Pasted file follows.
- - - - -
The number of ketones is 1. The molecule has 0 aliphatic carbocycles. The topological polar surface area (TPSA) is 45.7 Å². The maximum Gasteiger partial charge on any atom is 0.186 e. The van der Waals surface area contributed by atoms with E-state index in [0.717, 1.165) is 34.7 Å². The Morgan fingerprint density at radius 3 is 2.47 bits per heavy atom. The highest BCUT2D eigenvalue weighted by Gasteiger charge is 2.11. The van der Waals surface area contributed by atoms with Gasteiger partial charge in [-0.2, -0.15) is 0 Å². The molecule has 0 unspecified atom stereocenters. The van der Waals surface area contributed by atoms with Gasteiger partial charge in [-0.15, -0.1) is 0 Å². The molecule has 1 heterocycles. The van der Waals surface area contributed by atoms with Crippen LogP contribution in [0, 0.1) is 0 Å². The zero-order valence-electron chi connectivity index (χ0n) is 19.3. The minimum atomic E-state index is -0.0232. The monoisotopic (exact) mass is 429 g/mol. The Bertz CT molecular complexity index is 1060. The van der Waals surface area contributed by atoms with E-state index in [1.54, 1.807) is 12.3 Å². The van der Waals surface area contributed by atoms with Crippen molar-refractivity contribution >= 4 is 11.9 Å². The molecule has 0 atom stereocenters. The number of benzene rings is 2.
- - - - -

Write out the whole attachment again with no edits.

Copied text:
The number of ketones is 1. The molecule has 0 aliphatic carbocycles. The topological polar surface area (TPSA) is 45.7 Å². The maximum Gasteiger partial charge on any atom is 0.186 e. The van der Waals surface area contributed by atoms with E-state index in [0.717, 1.165) is 34.7 Å². The Morgan fingerprint density at radius 3 is 2.47 bits per heavy atom. The highest BCUT2D eigenvalue weighted by Gasteiger charge is 2.11. The van der Waals surface area contributed by atoms with Gasteiger partial charge in [-0.2, -0.15) is 0 Å². The molecule has 0 unspecified atom stereocenters. The van der Waals surface area contributed by atoms with Gasteiger partial charge in [-0.15, -0.1) is 0 Å². The molecule has 1 heterocycles. The van der Waals surface area contributed by atoms with Crippen LogP contribution in [0, 0.1) is 0 Å². The zero-order valence-electron chi connectivity index (χ0n) is 19.3. The minimum atomic E-state index is -0.0232. The monoisotopic (exact) mass is 429 g/mol. The Bertz CT molecular complexity index is 1060. The van der Waals surface area contributed by atoms with E-state index in [1.54, 1.807) is 12.3 Å². The van der Waals surface area contributed by atoms with Crippen molar-refractivity contribution >= 4 is 11.9 Å². The molecule has 0 atom stereocenters. The number of benzene rings is 2.